- Scientists reveal the Milky Way’s position in an enormous supercluster of galaxies after 10-year quest into unknown
- Huge supercluster stretches 500 million light years across and has the mass of a hundred quadrillion suns
- Incredible road map reveals Earth is connected with planets, stars and asteroids an unimaginable distance away
- Milky Way is on fringes of gigantic cosmic web, which has been named Laniakea – meaning ‘immeasurable heaven’
- Astronomers compared movement of the galaxies with water among hills and valleys to chart the supercluster
An incredible road map of the Universe showing the pathways between our Milky Way and 100,000 other far away galaxies has been revealed by scientists after a 10-year quest into the unknown.
The gigantic supercluster of stars, planets and asteroids, which stretches 500 million light years across and has the mass of a hundred quadrillion suns, has been named Laniakea – Hawaiian for ‘immeasurable heaven’.
The astonishing discovery has revealed that the Milky Way – home to Earth and our solar system – is on the fringes of the enormous cosmic web.
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The vast road map may look as though it is densely packed, however there are vast expanses of darkness where nothing can be found for hundreds of light years.
Our supercluster is the first to be mapped and shows galaxies strung out along glowing pathways that are held together by gravity as the groups make their way through space.
Scientists have long-known that galaxies are not distributed randomly but congregate together in clusters. When these clusters meet in the cosmos, they create giant superclusters, like Laniakea.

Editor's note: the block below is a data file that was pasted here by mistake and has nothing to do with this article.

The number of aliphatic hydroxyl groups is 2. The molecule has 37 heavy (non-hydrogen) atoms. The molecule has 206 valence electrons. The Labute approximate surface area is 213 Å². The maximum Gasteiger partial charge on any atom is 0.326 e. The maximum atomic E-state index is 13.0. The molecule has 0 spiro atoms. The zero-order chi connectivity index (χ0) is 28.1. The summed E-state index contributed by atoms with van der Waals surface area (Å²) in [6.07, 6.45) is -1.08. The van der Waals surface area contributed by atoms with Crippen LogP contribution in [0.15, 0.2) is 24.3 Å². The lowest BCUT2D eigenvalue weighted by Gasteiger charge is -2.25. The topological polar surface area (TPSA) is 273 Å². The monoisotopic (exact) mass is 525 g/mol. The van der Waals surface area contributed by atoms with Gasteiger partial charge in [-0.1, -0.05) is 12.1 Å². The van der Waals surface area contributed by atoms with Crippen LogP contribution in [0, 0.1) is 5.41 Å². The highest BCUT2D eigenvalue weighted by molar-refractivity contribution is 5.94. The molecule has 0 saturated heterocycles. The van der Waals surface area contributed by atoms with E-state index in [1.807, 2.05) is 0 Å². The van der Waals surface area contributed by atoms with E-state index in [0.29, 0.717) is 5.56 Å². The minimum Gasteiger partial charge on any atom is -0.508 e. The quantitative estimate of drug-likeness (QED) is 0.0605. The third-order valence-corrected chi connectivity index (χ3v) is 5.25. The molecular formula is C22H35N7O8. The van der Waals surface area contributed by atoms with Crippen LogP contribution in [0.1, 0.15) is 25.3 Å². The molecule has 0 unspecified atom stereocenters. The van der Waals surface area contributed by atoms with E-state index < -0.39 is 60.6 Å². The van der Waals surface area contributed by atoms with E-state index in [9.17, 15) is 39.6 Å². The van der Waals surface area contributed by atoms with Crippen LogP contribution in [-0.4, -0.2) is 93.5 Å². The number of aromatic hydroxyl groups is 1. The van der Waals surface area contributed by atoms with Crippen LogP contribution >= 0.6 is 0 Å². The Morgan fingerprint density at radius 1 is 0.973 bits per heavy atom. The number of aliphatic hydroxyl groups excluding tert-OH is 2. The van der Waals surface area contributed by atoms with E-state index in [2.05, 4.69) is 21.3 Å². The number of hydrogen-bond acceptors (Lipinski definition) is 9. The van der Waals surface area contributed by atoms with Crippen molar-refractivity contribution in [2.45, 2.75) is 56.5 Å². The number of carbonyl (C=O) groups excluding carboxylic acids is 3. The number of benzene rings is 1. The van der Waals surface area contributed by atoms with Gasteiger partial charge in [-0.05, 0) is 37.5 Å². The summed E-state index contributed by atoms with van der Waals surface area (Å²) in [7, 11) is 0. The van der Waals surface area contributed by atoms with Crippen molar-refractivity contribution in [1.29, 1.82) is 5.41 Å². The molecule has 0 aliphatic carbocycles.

To put the sheer size of the supercluster into context, the Earth is the third planet from our Sun, which is one of just billions of stars within the Milky Way. Other than being our home, our galaxy is nothing special and is one of around 100,000 within our supercluster.
And even though the collection of bright galaxies is incomprehensibly large, it makes up just a corner of the observable Universe.
Within Laniakea, galaxies flow inwards towards a region called the Great Attractor, the equivalent of a large gravitational valley.
Around our supercluster are four others – known as Shapley, Hercules, Coma and Perseus-Pisces – however it is difficult to show exactly where our neighbourhood of galaxies ends and the others begin.
Dr Brent Tully, from the University of Hawaii in Honolulu, led the team of scientists that mapped Laniakea’s boundaries from measurements of the velocities of local galaxies.
The researchers compared the galactic movement with that of water in a landscape of hills and valleys, tracing the outer surface of a region where the net-motion of galaxies was inward.
They wrote in the journal Nature: ‘We define a supercluster to be the volume within such a surface, and so we are defining the extent of our home supercluster, which we call Laniakea.’